Primitive Motion’s Worlds Floating By is available through Bedroom Suck.

New Music

Listen: Fig. – Here Comes the Bird

Fig. Live at Real Bad

It’s a bit of a golden era for anyone interested in post-Deadnotes, post-The Lost Domain weirdness from Brisbane. Fig. consists of Leighton Craig,  Eugene Carchesio and Sandra Selig. Craig and Carchesio have both played with the Deadnotes and The Lost Domain, while Craig and Selig only last week released an excellent debut LP as Primitive Motion, which is out now through Bedroom Suck.

‘Here Comes the Bird’ will feature on a forthcoming 7 inch due through Eternal Soundtrack later this month. It’s the first for Matt Kennedy’s label, which also doubles as an online store. On the evidence of this track and what I’ve heard before (ie, the trio’s contribution to this Brisbane tape), Fig. specialise in a skeletal and technique ambivalent post-punk. It sounds a bit loose at first but the organ eventually seizes on a pattern when the vocals kick in and Fig.’s ability to pen a decent half-tune becomes apparent. It’s harried and colourful; manic rather than menacing. The 7 inch will be a run of 50, so pre-order at Eternal Soundcheck if you’re keen.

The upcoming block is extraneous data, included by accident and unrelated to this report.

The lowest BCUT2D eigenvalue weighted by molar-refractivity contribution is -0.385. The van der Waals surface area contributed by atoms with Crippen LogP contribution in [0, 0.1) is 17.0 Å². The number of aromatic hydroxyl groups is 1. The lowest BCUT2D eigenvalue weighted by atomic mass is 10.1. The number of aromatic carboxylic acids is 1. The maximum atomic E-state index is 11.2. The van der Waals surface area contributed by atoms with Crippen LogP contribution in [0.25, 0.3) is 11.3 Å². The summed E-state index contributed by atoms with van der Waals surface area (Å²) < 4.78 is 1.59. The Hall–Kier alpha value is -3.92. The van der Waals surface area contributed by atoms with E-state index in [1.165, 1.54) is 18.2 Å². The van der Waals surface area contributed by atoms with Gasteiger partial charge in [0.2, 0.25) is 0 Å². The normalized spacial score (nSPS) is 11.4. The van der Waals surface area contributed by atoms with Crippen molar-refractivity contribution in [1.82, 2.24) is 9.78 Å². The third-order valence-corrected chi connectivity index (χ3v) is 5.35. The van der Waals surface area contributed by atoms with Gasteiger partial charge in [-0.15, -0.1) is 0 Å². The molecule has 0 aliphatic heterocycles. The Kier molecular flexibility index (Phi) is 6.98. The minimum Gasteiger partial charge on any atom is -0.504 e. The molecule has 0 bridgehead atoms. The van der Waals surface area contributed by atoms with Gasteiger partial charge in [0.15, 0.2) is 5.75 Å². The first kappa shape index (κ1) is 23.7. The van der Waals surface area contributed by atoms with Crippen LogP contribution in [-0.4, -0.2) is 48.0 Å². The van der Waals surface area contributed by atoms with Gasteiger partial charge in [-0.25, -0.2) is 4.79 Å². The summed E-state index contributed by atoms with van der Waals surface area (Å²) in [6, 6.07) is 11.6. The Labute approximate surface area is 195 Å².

New Music

Watch: Primitive Motion – Small Room

Primitive Motion is a newish Brisbane duo featuring former Deadnotes members Leighton Craig and Sandra Selig. They’ve got a handful of forthcoming releases – an LP on Bedroom Suck and a cassette on Soft Abuse – but this comes from a new cassette on Room40 sub-label A Guide To Saints.

‘Soft Room’ is a short spiraling drone piece, poised uncomfortably between pleasant and downright frightening. The accompanying clip is an excruciatingly gradual sweep of a tower block at night. The audio accompaniment works in such a way that you start to wonder who lives behind those illuminated windows, and what horrid secrets they may be hiding. Or maybe they’re just watching archival VHS tapes of It’s A Knockout. You’ll never, ever know.